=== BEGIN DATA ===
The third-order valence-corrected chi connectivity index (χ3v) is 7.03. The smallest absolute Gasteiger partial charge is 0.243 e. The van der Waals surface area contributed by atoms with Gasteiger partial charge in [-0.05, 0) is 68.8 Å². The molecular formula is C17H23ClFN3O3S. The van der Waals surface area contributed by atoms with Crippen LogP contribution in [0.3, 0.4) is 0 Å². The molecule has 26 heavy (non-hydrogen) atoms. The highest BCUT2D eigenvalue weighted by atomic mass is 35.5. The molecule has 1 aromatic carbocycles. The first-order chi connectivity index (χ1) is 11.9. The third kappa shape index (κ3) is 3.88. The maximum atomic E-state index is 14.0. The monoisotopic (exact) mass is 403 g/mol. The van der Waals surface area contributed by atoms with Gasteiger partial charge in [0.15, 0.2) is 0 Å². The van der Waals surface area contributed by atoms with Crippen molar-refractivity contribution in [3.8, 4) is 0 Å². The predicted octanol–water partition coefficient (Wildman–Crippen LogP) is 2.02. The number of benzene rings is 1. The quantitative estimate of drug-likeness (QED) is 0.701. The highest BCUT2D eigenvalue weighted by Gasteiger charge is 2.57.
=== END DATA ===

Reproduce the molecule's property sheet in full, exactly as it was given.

The third-order valence-corrected chi connectivity index (χ3v) is 7.03. The smallest absolute Gasteiger partial charge is 0.243 e. The van der Waals surface area contributed by atoms with Gasteiger partial charge in [-0.05, 0) is 68.8 Å². The molecular formula is C17H23ClFN3O3S. The van der Waals surface area contributed by atoms with Crippen LogP contribution in [0.3, 0.4) is 0 Å². The molecule has 26 heavy (non-hydrogen) atoms. The highest BCUT2D eigenvalue weighted by atomic mass is 35.5. The molecule has 1 aromatic carbocycles. The first-order chi connectivity index (χ1) is 11.9. The third kappa shape index (κ3) is 3.88. The maximum atomic E-state index is 14.0. The monoisotopic (exact) mass is 403 g/mol. The van der Waals surface area contributed by atoms with Gasteiger partial charge in [0.15, 0.2) is 0 Å². The van der Waals surface area contributed by atoms with Crippen molar-refractivity contribution in [3.8, 4) is 0 Å². The predicted octanol–water partition coefficient (Wildman–Crippen LogP) is 2.02. The number of benzene rings is 1. The quantitative estimate of drug-likeness (QED) is 0.701. The highest BCUT2D eigenvalue weighted by Gasteiger charge is 2.57.